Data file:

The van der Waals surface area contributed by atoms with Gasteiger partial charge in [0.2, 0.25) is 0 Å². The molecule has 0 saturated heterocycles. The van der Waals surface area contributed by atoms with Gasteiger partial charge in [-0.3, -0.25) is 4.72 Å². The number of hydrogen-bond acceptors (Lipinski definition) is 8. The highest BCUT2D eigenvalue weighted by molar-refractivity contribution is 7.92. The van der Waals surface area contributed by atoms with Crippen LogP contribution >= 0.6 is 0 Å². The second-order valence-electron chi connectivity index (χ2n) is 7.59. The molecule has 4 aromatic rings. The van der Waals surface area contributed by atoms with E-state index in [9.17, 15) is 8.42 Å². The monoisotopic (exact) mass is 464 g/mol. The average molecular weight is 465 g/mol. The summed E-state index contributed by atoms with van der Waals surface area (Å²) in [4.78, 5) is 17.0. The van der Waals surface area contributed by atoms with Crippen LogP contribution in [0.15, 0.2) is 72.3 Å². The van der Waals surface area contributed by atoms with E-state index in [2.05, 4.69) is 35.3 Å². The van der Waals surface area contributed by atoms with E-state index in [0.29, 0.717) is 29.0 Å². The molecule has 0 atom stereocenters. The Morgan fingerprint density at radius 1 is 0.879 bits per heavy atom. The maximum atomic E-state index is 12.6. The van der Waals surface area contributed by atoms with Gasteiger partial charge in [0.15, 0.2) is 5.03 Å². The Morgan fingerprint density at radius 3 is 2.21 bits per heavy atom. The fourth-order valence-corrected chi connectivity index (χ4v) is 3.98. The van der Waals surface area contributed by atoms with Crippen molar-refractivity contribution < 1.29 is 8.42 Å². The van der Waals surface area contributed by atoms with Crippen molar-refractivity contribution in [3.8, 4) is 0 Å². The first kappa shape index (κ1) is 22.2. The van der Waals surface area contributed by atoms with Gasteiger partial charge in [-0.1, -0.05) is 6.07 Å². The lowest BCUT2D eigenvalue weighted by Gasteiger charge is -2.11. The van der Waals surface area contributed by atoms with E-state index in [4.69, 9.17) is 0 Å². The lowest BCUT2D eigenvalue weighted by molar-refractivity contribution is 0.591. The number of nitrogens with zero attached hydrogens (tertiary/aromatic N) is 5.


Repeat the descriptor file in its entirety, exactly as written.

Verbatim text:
The van der Waals surface area contributed by atoms with Gasteiger partial charge in [0.2, 0.25) is 0 Å². The molecule has 0 saturated heterocycles. The van der Waals surface area contributed by atoms with Gasteiger partial charge in [-0.3, -0.25) is 4.72 Å². The number of hydrogen-bond acceptors (Lipinski definition) is 8. The highest BCUT2D eigenvalue weighted by molar-refractivity contribution is 7.92. The van der Waals surface area contributed by atoms with Crippen LogP contribution >= 0.6 is 0 Å². The second-order valence-electron chi connectivity index (χ2n) is 7.59. The molecule has 4 aromatic rings. The van der Waals surface area contributed by atoms with E-state index in [9.17, 15) is 8.42 Å². The monoisotopic (exact) mass is 464 g/mol. The average molecular weight is 465 g/mol. The summed E-state index contributed by atoms with van der Waals surface area (Å²) in [4.78, 5) is 17.0. The van der Waals surface area contributed by atoms with Crippen LogP contribution in [0.15, 0.2) is 72.3 Å². The van der Waals surface area contributed by atoms with E-state index in [2.05, 4.69) is 35.3 Å². The van der Waals surface area contributed by atoms with E-state index in [0.29, 0.717) is 29.0 Å². The molecule has 0 atom stereocenters. The Morgan fingerprint density at radius 1 is 0.879 bits per heavy atom. The maximum atomic E-state index is 12.6. The van der Waals surface area contributed by atoms with Gasteiger partial charge in [0.15, 0.2) is 5.03 Å². The Morgan fingerprint density at radius 3 is 2.21 bits per heavy atom. The fourth-order valence-corrected chi connectivity index (χ4v) is 3.98. The van der Waals surface area contributed by atoms with Crippen molar-refractivity contribution < 1.29 is 8.42 Å². The van der Waals surface area contributed by atoms with Crippen molar-refractivity contribution in [3.8, 4) is 0 Å². The first kappa shape index (κ1) is 22.2. The van der Waals surface area contributed by atoms with Gasteiger partial charge in [-0.1, -0.05) is 6.07 Å². The lowest BCUT2D eigenvalue weighted by Gasteiger charge is -2.11. The van der Waals surface area contributed by atoms with E-state index in [4.69, 9.17) is 0 Å². The lowest BCUT2D eigenvalue weighted by molar-refractivity contribution is 0.591. The number of nitrogens with zero attached hydrogens (tertiary/aromatic N) is 5.